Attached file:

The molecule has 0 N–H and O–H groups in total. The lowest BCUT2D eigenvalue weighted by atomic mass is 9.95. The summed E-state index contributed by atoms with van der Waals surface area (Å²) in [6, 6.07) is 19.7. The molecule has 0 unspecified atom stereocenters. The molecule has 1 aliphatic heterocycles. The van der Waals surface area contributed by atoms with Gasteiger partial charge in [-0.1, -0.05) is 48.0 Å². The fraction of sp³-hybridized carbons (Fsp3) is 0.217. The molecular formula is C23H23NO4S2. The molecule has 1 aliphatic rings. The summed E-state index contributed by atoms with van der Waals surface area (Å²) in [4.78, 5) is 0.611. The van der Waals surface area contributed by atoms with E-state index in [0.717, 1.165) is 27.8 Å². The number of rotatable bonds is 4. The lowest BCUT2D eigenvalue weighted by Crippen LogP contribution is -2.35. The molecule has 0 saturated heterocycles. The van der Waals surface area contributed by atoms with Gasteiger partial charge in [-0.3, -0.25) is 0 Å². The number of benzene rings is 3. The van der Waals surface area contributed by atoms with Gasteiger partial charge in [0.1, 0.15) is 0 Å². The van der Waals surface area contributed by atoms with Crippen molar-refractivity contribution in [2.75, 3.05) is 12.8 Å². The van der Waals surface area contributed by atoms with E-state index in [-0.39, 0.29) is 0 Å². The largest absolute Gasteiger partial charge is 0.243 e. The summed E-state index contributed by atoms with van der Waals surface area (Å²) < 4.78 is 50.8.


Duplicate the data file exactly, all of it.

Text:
The molecule has 0 N–H and O–H groups in total. The lowest BCUT2D eigenvalue weighted by atomic mass is 9.95. The summed E-state index contributed by atoms with van der Waals surface area (Å²) in [6, 6.07) is 19.7. The molecule has 0 unspecified atom stereocenters. The molecule has 1 aliphatic heterocycles. The van der Waals surface area contributed by atoms with Gasteiger partial charge in [-0.1, -0.05) is 48.0 Å². The fraction of sp³-hybridized carbons (Fsp3) is 0.217. The molecular formula is C23H23NO4S2. The molecule has 1 aliphatic rings. The summed E-state index contributed by atoms with van der Waals surface area (Å²) in [4.78, 5) is 0.611. The van der Waals surface area contributed by atoms with E-state index in [0.717, 1.165) is 27.8 Å². The number of rotatable bonds is 4. The lowest BCUT2D eigenvalue weighted by Crippen LogP contribution is -2.35. The molecule has 0 saturated heterocycles. The van der Waals surface area contributed by atoms with Gasteiger partial charge in [-0.3, -0.25) is 0 Å². The number of benzene rings is 3. The van der Waals surface area contributed by atoms with Gasteiger partial charge in [0.1, 0.15) is 0 Å². The van der Waals surface area contributed by atoms with Crippen molar-refractivity contribution in [2.75, 3.05) is 12.8 Å². The van der Waals surface area contributed by atoms with E-state index in [-0.39, 0.29) is 0 Å². The largest absolute Gasteiger partial charge is 0.243 e. The summed E-state index contributed by atoms with van der Waals surface area (Å²) < 4.78 is 50.8.